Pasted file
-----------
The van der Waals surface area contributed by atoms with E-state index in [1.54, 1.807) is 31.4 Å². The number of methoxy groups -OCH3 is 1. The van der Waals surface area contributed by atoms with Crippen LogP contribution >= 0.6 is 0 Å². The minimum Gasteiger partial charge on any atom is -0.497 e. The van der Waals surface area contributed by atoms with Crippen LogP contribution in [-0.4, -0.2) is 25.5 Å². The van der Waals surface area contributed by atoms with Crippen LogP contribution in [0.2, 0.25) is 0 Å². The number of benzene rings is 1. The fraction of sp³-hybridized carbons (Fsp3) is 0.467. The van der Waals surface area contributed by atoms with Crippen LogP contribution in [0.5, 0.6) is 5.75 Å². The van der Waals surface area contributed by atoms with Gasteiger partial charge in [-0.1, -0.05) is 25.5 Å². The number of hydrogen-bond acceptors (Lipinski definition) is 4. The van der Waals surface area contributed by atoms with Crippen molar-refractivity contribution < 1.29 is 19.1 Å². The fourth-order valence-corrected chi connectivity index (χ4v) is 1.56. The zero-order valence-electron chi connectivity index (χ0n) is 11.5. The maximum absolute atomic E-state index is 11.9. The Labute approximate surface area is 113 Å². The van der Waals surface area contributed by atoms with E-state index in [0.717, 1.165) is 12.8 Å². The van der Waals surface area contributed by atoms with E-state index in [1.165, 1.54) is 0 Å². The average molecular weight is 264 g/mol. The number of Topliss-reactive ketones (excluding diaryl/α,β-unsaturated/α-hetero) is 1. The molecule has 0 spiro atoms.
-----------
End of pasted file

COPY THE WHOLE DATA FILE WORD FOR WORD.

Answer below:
The van der Waals surface area contributed by atoms with E-state index in [1.54, 1.807) is 31.4 Å². The number of methoxy groups -OCH3 is 1. The van der Waals surface area contributed by atoms with Crippen LogP contribution >= 0.6 is 0 Å². The minimum Gasteiger partial charge on any atom is -0.497 e. The van der Waals surface area contributed by atoms with Crippen LogP contribution in [-0.4, -0.2) is 25.5 Å². The van der Waals surface area contributed by atoms with Crippen LogP contribution in [0.2, 0.25) is 0 Å². The number of benzene rings is 1. The fraction of sp³-hybridized carbons (Fsp3) is 0.467. The van der Waals surface area contributed by atoms with Crippen LogP contribution in [0.5, 0.6) is 5.75 Å². The van der Waals surface area contributed by atoms with Gasteiger partial charge in [-0.1, -0.05) is 25.5 Å². The number of hydrogen-bond acceptors (Lipinski definition) is 4. The van der Waals surface area contributed by atoms with Crippen molar-refractivity contribution < 1.29 is 19.1 Å². The fourth-order valence-corrected chi connectivity index (χ4v) is 1.56. The zero-order valence-electron chi connectivity index (χ0n) is 11.5. The maximum absolute atomic E-state index is 11.9. The Labute approximate surface area is 113 Å². The van der Waals surface area contributed by atoms with E-state index in [0.717, 1.165) is 12.8 Å². The van der Waals surface area contributed by atoms with E-state index in [1.165, 1.54) is 0 Å². The average molecular weight is 264 g/mol. The number of Topliss-reactive ketones (excluding diaryl/α,β-unsaturated/α-hetero) is 1. The molecule has 0 spiro atoms.